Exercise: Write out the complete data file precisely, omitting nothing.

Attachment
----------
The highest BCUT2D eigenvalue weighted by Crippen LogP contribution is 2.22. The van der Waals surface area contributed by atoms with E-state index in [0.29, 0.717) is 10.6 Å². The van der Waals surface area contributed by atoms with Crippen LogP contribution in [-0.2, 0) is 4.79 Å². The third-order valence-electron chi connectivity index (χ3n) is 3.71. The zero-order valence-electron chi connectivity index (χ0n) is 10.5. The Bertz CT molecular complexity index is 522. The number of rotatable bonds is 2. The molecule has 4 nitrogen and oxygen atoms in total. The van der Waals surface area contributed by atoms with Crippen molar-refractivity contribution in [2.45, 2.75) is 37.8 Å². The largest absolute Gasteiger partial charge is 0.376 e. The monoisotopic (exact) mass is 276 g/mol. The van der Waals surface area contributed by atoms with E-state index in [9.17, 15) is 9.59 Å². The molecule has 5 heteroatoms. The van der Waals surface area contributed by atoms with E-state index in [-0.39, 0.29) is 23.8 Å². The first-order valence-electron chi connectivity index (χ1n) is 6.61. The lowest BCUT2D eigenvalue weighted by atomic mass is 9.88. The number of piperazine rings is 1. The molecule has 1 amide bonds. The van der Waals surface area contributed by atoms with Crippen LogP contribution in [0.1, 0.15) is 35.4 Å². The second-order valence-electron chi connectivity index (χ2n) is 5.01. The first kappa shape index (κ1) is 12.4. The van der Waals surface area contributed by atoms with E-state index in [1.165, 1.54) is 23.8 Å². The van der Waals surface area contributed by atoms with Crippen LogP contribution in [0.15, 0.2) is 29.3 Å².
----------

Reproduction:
The highest BCUT2D eigenvalue weighted by Crippen LogP contribution is 2.22. The van der Waals surface area contributed by atoms with E-state index in [0.29, 0.717) is 10.6 Å². The van der Waals surface area contributed by atoms with Crippen LogP contribution in [-0.2, 0) is 4.79 Å². The third-order valence-electron chi connectivity index (χ3n) is 3.71. The zero-order valence-electron chi connectivity index (χ0n) is 10.5. The Bertz CT molecular complexity index is 522. The number of rotatable bonds is 2. The molecule has 4 nitrogen and oxygen atoms in total. The van der Waals surface area contributed by atoms with Crippen molar-refractivity contribution in [2.45, 2.75) is 37.8 Å². The largest absolute Gasteiger partial charge is 0.376 e. The monoisotopic (exact) mass is 276 g/mol. The van der Waals surface area contributed by atoms with E-state index in [9.17, 15) is 9.59 Å². The molecule has 5 heteroatoms. The van der Waals surface area contributed by atoms with E-state index in [-0.39, 0.29) is 23.8 Å². The first-order valence-electron chi connectivity index (χ1n) is 6.61. The lowest BCUT2D eigenvalue weighted by atomic mass is 9.88. The number of piperazine rings is 1. The molecule has 1 amide bonds. The van der Waals surface area contributed by atoms with Crippen LogP contribution in [0.1, 0.15) is 35.4 Å². The second-order valence-electron chi connectivity index (χ2n) is 5.01. The first kappa shape index (κ1) is 12.4. The van der Waals surface area contributed by atoms with E-state index in [1.165, 1.54) is 23.8 Å². The van der Waals surface area contributed by atoms with Crippen LogP contribution in [0.15, 0.2) is 29.3 Å².